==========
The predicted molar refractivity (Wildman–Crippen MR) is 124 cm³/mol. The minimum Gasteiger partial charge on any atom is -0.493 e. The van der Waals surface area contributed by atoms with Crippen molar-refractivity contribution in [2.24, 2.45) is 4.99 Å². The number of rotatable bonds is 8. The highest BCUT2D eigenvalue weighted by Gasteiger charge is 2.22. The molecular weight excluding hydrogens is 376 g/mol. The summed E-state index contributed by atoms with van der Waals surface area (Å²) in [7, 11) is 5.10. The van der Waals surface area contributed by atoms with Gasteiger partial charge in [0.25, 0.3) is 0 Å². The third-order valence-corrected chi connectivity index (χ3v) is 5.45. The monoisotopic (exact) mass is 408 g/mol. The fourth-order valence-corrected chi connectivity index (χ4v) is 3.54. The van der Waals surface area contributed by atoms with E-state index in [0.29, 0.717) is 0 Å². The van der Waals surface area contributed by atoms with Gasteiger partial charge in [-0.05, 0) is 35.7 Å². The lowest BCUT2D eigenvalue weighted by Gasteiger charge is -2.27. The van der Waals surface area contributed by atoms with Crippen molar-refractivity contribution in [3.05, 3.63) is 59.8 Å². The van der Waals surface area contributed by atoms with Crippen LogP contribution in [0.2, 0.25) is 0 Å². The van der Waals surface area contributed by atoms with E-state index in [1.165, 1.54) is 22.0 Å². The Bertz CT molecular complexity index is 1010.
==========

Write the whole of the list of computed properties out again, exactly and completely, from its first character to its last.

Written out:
The predicted molar refractivity (Wildman–Crippen MR) is 124 cm³/mol. The minimum Gasteiger partial charge on any atom is -0.493 e. The van der Waals surface area contributed by atoms with Crippen molar-refractivity contribution in [2.24, 2.45) is 4.99 Å². The number of rotatable bonds is 8. The highest BCUT2D eigenvalue weighted by Gasteiger charge is 2.22. The molecular weight excluding hydrogens is 376 g/mol. The summed E-state index contributed by atoms with van der Waals surface area (Å²) in [7, 11) is 5.10. The van der Waals surface area contributed by atoms with Gasteiger partial charge in [0.25, 0.3) is 0 Å². The third-order valence-corrected chi connectivity index (χ3v) is 5.45. The monoisotopic (exact) mass is 408 g/mol. The fourth-order valence-corrected chi connectivity index (χ4v) is 3.54. The van der Waals surface area contributed by atoms with E-state index in [0.29, 0.717) is 0 Å². The van der Waals surface area contributed by atoms with Gasteiger partial charge in [-0.05, 0) is 35.7 Å². The lowest BCUT2D eigenvalue weighted by Gasteiger charge is -2.27. The van der Waals surface area contributed by atoms with Crippen molar-refractivity contribution in [3.05, 3.63) is 59.8 Å². The van der Waals surface area contributed by atoms with Crippen LogP contribution in [0.2, 0.25) is 0 Å². The van der Waals surface area contributed by atoms with E-state index in [1.165, 1.54) is 22.0 Å². The Bertz CT molecular complexity index is 1010.